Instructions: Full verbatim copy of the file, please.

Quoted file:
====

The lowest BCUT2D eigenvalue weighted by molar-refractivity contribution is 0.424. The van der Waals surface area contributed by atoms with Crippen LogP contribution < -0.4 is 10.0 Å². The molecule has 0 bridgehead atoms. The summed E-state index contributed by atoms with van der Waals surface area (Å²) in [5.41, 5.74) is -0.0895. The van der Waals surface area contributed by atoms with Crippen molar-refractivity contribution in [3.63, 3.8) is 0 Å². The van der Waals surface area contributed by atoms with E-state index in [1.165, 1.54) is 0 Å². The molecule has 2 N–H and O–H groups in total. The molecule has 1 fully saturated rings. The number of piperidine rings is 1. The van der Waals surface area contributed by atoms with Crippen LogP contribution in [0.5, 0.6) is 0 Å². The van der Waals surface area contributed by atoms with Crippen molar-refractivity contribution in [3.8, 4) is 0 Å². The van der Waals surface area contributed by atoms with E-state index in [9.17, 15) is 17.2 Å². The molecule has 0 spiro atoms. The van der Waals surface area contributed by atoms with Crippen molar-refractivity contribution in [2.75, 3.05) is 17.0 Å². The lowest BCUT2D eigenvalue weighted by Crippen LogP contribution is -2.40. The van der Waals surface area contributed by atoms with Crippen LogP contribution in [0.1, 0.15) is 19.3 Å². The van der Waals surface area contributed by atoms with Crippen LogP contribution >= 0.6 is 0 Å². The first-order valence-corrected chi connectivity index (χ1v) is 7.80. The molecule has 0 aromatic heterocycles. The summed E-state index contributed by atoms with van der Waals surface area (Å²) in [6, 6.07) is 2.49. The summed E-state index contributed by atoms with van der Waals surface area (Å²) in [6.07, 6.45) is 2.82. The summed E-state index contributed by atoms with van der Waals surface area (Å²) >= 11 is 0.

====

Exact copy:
The lowest BCUT2D eigenvalue weighted by molar-refractivity contribution is 0.424. The van der Waals surface area contributed by atoms with Crippen LogP contribution < -0.4 is 10.0 Å². The molecule has 0 bridgehead atoms. The summed E-state index contributed by atoms with van der Waals surface area (Å²) in [5.41, 5.74) is -0.0895. The van der Waals surface area contributed by atoms with Crippen molar-refractivity contribution in [3.63, 3.8) is 0 Å². The van der Waals surface area contributed by atoms with E-state index in [1.165, 1.54) is 0 Å². The molecule has 2 N–H and O–H groups in total. The molecule has 1 fully saturated rings. The number of piperidine rings is 1. The van der Waals surface area contributed by atoms with Crippen LogP contribution in [0.5, 0.6) is 0 Å². The van der Waals surface area contributed by atoms with Crippen molar-refractivity contribution in [3.8, 4) is 0 Å². The van der Waals surface area contributed by atoms with E-state index in [9.17, 15) is 17.2 Å². The molecule has 0 spiro atoms. The van der Waals surface area contributed by atoms with Crippen molar-refractivity contribution in [2.75, 3.05) is 17.0 Å². The lowest BCUT2D eigenvalue weighted by Crippen LogP contribution is -2.40. The van der Waals surface area contributed by atoms with Crippen LogP contribution in [0.1, 0.15) is 19.3 Å². The van der Waals surface area contributed by atoms with Crippen LogP contribution >= 0.6 is 0 Å². The first-order valence-corrected chi connectivity index (χ1v) is 7.80. The molecule has 0 aromatic heterocycles. The summed E-state index contributed by atoms with van der Waals surface area (Å²) in [6, 6.07) is 2.49. The summed E-state index contributed by atoms with van der Waals surface area (Å²) in [6.07, 6.45) is 2.82. The summed E-state index contributed by atoms with van der Waals surface area (Å²) >= 11 is 0.